PhD Defense: Structant: A Context-Aware Task Management Framework for Heterogeneous Computational Environments

Talk
Andrew J. Pachulski
Time: 
05.09.2019 14:30 to 16:30
Location: 
IRB 5105

The Internet of Things has produced a plethora of devices, systems, and networks able to produce, transmit, and process data at unprecedented rates. These data can have tremendous value for businesses, organizations, and researchers who wish to better serve an audience or understand a topic. Pipelining is a common technique used to automate the scraping, processing, transport, and analytic steps necessary for collecting and utilizing these data.Each step in a pipeline may have specific physical, virtual, and organizational processing requirements that dictate when the step can run and what machines can run it. Physical processing requirements may include hardware specific computing capabilities such as the presence of Graphics Processing Units (GPU), memory capacity, and specific CPU instruction sets. Virtual processing requirements may include job precedence, machine architecture, availability of input datasets, runtime libraries, and executable code. Organizational processing requirements may include encryption standards for data transport and data at rest, physical server security, and monetary budget constraints. Moreover, these processing requirements may have dynamic or temporal properties not known until schedule time.These processing requirements can greatly impact the ability organizations to use these data. Despite the popularity of Big Data and cloud computing and the plethora of tools they provide, organizations still face challenges when attempting to adopt these solutions. These challenges include the need to recreate the pipeline, cryptic configuration parameters, and inability to support rapid deployment and modification for data exploration. Prior work has focused on solutions that apply only to specific steps, platforms, or algorithms in the pipeline, without considering the abundance of information that describes the processing environment and operations.In this dissertation, we present Structant, a context-aware task management framework and scheduler that helps users manage complex physical, virtual, and organizational processing requirements. Structant models jobs, machines, links, and datasets by storing contextual information for each entity in the Computational Environment. Through inference of this contextual information, Structant creates mappings of jobs to resources that satisfy all relevant processing requirements. As jobs execute, Structant observes performance and creates runtime estimates for new jobs based on prior execution traces and relevant context selection. Using runtime estimates, Structant can schedule jobs with respect to dynamic and temporal processing requirements.We present results from three experiments to demonstrate how Structant can aid a user in running both simple and complex pipelines. In our first experiment, we demonstrate how Structant can schedule data collection, processing, and movement with virtual processing requirements to facilitate forward prediction of communities at risk for opioid epidemics. In our second experiment, we demonstrate how Structant can profile operations and obey temporal organizational policies to schedule data movement with fewer preemptions than two naive scheduling algorithms. In our third experiment, we demonstrate how Structant can acquire external contextual information from server room monitors and maintain regulatory compliance of the processing environment by shutting down machines according to a predetermined pipeline.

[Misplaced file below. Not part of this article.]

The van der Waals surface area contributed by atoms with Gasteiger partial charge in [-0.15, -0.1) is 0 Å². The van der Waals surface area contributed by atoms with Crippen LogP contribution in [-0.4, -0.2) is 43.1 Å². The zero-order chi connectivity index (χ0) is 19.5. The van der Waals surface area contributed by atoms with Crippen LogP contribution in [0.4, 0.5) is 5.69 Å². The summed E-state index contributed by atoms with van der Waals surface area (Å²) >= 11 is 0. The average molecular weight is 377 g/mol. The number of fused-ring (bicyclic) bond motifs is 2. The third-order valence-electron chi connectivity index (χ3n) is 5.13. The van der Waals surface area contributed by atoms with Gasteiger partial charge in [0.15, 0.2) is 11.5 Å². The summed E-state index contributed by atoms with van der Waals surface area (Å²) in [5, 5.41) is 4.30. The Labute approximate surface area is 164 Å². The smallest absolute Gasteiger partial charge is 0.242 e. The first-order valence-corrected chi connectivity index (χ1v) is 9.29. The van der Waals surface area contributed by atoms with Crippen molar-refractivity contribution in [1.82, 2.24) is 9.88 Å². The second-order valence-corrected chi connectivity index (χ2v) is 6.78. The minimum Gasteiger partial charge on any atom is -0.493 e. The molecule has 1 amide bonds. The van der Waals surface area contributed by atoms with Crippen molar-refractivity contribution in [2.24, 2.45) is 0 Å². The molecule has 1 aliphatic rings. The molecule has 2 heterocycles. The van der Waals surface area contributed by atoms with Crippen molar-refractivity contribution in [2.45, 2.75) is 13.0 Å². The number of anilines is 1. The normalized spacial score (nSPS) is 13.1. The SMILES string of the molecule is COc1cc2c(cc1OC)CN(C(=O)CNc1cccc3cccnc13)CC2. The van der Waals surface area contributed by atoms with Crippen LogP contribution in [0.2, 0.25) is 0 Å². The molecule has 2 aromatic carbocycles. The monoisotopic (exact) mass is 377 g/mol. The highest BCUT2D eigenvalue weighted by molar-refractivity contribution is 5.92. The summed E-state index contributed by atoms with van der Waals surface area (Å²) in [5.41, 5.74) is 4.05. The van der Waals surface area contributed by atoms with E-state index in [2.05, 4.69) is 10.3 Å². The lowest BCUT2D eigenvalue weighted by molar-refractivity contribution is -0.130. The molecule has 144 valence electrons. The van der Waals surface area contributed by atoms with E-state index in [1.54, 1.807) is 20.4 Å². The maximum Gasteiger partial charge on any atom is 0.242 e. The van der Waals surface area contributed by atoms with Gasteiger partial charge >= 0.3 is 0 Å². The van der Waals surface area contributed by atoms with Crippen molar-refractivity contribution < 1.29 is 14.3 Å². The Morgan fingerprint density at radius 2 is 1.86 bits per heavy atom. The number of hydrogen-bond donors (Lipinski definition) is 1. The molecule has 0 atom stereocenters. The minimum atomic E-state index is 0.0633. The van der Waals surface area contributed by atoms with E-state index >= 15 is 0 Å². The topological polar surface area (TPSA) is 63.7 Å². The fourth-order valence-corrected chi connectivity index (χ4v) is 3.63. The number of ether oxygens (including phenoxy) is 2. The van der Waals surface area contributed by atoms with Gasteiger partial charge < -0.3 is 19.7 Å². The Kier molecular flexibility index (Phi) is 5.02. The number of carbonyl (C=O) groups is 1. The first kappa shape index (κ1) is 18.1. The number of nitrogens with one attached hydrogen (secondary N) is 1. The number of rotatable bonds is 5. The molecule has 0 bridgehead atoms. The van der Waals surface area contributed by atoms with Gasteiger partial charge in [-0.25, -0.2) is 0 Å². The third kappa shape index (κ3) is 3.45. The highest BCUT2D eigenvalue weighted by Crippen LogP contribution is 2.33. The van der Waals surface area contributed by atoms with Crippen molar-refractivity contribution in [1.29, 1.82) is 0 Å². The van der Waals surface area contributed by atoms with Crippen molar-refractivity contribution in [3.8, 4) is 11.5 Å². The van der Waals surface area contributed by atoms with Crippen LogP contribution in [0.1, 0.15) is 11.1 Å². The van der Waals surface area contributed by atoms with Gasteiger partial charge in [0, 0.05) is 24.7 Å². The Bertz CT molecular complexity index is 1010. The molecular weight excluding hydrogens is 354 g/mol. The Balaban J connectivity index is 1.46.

Examining Committee:

Chair: Dr. Ashok Agrawala Dean's rep: Dr. Min Wu Members: Dr. James Purtilo Dr. Udaya Shankar Dr. Jay Unick